On this blog, both Darth Vader and Darth Sidious offer advice on strategy, project management and general business leadership and management topics. Some absolutely brilliant content there too, all set against the backdrop of what it takes to manage an evil empire. When you think about it, a Death Star is a pretty serious undertaking and to build it on time and on budget takes some pretty impressive management talent. So, despite whether you are an Empire kind of guy, or prefer being rebel scum, you have to concede that Vader and Sidious know how to manage a team. Sure, they made some mistakes (certainly their disaster recovery and risk management strategy were definitely flawed), but most organisations have a misfocussed attitude to security.

Aside from laughing hysterically when reading their material, I am certain that both Sith lords read the same strategy and management books that I do.

Here are some classic quotes..

In this essay on how performance metrics impact employee behaviour, Darth Sidious cites a recent example

…if your compensation system is based on rewarding people for speed, but product or service quality is severely lacking for some reason – even though you’ve mandated quality, it doesn’t make a difference what you mandate if what you’re measuring doesn’t support that goal (or even worse, is opposite to it).

That may seem like an obvious example, but it’s more common than you think. For the Clone Wars we ordered 100M Clones, and we wanted them ready in time to trick Obi Wan, so the Clone factory sacrificed on quality and what we ended up getting was 35% of the Clones being totally useless.

Now *that* is a real-world example that I can relate to!  Here is another gem from Sidious, explaining how the empire maintains a skills inventory to help them understand a team’s strengths and weaknesses.

Say you’re in a team that specializes in using the Force to electrocute captured rebels, or run a Network Engineering team. When it comes to hiring your instinct is to focus on the obvious and primary skill of the team.

Need to fill in an electrocutioner position? Then you’re probably looking for someone who’s learned how to channel the powers of the Force into electricity. Need to fill in a Network engineer position? You probably are looking for a hardcore networking/router/firewall guy.

Probably my favourite article is the Sith version of my "Project Fail" series where Darth Sidious offers advice on strategy, vision and goals. He breaks it down to:

  • Vision
  • Corporate objectives – eg "Increase delivery time of star destroyers by 10% over the next 12 months"
  • Nested Objectives
  • Alignment of Projects
  • Executive/Sith Lord Sponsorship – "if an executive sponsor, Sith Lord, finds out you spent a large amount of galactic credits and it didn’t pay off, now you’re in deep water with no one to support you. A Sith Lord is liable to feed you to a Panna Monster in such a case"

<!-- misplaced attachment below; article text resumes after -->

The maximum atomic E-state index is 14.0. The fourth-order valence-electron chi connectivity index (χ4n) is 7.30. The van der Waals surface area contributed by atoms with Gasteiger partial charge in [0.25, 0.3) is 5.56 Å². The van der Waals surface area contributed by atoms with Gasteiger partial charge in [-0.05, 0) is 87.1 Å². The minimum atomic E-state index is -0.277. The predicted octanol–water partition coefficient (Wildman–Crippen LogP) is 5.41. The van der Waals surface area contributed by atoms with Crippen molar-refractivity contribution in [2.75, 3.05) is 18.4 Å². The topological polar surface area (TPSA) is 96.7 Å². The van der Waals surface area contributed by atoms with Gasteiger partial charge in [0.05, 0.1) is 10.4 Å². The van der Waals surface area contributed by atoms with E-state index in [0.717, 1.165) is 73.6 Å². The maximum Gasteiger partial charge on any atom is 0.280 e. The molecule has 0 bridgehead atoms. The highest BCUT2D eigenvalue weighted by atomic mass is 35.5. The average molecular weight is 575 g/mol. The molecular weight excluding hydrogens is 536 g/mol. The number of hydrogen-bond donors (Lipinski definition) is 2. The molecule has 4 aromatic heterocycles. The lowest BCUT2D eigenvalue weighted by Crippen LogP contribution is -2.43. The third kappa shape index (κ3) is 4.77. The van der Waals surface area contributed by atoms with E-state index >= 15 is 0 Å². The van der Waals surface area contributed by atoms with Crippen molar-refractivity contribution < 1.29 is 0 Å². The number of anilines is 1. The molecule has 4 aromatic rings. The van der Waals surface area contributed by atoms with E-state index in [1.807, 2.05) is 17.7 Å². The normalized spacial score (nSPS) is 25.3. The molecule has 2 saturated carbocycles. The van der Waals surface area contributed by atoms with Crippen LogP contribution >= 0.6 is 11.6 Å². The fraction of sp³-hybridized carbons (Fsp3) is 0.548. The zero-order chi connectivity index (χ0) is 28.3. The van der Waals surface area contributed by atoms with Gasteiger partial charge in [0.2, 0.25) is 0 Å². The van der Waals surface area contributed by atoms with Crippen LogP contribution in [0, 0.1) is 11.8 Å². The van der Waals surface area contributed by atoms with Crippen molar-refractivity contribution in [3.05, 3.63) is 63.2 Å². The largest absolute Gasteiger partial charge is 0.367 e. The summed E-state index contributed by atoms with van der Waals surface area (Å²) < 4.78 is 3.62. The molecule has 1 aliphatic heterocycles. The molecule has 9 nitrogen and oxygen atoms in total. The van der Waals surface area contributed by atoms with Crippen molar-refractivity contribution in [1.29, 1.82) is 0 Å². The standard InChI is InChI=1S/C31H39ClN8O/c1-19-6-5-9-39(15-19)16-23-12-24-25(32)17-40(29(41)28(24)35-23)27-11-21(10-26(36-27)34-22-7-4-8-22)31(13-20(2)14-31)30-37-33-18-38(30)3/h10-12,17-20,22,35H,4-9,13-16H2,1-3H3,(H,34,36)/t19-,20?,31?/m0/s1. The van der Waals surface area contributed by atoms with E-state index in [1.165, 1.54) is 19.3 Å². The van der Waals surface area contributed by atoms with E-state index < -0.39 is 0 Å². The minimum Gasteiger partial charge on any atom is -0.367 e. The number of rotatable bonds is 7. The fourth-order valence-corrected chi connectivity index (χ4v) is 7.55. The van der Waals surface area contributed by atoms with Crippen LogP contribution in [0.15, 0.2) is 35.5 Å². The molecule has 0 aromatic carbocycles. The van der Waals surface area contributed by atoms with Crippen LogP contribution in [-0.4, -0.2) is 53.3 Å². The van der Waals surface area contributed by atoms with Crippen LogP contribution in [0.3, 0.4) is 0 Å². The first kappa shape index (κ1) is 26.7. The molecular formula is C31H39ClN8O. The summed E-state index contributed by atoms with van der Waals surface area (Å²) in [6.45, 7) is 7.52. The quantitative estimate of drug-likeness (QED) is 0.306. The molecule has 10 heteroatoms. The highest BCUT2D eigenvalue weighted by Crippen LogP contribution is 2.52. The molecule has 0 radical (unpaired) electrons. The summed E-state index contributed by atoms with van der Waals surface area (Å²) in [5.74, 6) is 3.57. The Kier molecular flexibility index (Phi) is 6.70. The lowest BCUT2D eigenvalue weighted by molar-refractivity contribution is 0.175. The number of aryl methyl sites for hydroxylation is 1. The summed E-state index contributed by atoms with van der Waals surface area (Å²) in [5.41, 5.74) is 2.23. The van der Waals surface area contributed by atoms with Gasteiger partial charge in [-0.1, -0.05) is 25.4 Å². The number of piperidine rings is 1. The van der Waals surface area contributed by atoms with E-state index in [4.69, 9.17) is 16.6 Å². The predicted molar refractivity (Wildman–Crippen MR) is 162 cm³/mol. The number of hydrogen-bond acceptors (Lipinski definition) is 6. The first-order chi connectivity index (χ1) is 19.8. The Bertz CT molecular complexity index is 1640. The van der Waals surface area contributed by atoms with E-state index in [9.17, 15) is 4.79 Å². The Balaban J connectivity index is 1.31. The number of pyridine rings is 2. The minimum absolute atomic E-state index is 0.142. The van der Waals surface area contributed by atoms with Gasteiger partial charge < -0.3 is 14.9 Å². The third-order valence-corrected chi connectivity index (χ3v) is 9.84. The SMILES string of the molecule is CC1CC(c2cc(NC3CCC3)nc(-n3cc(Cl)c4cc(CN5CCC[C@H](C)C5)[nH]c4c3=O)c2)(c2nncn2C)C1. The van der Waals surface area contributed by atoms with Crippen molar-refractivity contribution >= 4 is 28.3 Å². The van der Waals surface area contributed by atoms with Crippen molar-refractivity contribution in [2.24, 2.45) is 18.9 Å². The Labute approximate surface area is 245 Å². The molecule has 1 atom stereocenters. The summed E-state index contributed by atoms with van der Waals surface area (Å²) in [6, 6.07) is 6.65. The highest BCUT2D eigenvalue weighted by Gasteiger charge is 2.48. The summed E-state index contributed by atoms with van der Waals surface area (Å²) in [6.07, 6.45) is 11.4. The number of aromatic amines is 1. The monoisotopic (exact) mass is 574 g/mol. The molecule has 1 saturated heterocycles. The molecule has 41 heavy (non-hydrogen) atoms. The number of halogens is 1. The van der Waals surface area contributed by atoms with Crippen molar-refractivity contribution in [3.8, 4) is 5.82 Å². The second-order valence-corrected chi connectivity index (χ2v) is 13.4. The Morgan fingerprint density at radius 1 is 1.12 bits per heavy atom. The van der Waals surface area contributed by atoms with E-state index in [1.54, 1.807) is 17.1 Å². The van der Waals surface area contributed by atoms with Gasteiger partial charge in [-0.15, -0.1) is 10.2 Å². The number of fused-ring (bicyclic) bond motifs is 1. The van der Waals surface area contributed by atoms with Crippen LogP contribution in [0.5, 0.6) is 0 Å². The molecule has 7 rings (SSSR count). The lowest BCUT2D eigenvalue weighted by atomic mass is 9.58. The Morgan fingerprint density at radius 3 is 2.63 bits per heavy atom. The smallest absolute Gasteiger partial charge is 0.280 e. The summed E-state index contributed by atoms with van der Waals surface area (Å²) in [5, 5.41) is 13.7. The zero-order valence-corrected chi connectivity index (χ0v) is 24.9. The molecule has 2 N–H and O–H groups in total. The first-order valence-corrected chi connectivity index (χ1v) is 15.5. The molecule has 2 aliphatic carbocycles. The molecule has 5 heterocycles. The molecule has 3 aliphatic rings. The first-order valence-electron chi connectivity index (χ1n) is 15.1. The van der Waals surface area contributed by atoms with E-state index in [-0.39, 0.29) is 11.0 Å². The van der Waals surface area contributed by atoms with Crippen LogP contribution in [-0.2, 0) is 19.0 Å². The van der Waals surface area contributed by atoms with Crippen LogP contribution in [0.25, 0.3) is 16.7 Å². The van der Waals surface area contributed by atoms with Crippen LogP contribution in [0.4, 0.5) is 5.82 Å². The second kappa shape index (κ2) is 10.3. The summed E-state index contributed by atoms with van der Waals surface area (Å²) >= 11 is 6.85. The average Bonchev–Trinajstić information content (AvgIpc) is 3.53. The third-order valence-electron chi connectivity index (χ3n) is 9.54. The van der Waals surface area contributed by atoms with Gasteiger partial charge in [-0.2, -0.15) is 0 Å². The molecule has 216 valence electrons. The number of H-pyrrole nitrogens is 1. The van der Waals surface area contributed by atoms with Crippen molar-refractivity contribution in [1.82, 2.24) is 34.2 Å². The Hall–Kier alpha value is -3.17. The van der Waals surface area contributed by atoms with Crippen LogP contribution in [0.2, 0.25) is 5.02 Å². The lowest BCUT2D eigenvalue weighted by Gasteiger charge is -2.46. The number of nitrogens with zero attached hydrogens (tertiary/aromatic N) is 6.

• ROI

I could go on and on, but I could never do the site justice. The thing I really like about whoever authors this site is that they have managed to find the perfect balance between entertainment value with really insightful and clever messages behind the humour. It is a goal I have been trying to attain in my writing also, but I have to take my hat off to Sith Sigma for nailing it perfectly.

If they would have me I’d write on that site about collaboration under the pseudonym of Jar-Jar Binks 😉

Go take a look now. Tell em Jar-Jar sent you 😉 .


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Mrs CleverWorkarounds – Skills and Competencies of Global Managers

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Hi everyone. Some light reading for the weekend 😉

This post is not authored by me (Paul). Instead, my one-and-only darling wife. Apart from being an all-round hottie, she has been studying a post-graduate business course at University. The content of this post is one of her papers that when I read it, found it to be a really excellent piece of work. Her lecturer agreed too – and awarded it a high distinction.

Now the reason that I am posting this to the CleverWorkarounds blog is she really did some serious research, and I ended up reading a lot of the material too. In fact, I used a lot of her reference material when I was writing the global strategy and technology, and “project fail…” series of posts. If you liked that stuff, you may find some stuff here you like also.

Note: If you want to see where our thinking has evolved in this area, I suggest you take a look at my book: The Heretics Guide to Management. That really nails the true skills one needs for global managers!

So without further adieu, I present to you her paper, examining what skills and competencies that global managers require to operate in an increasingly complex and dynamic global environment. Please let me know what you think of it.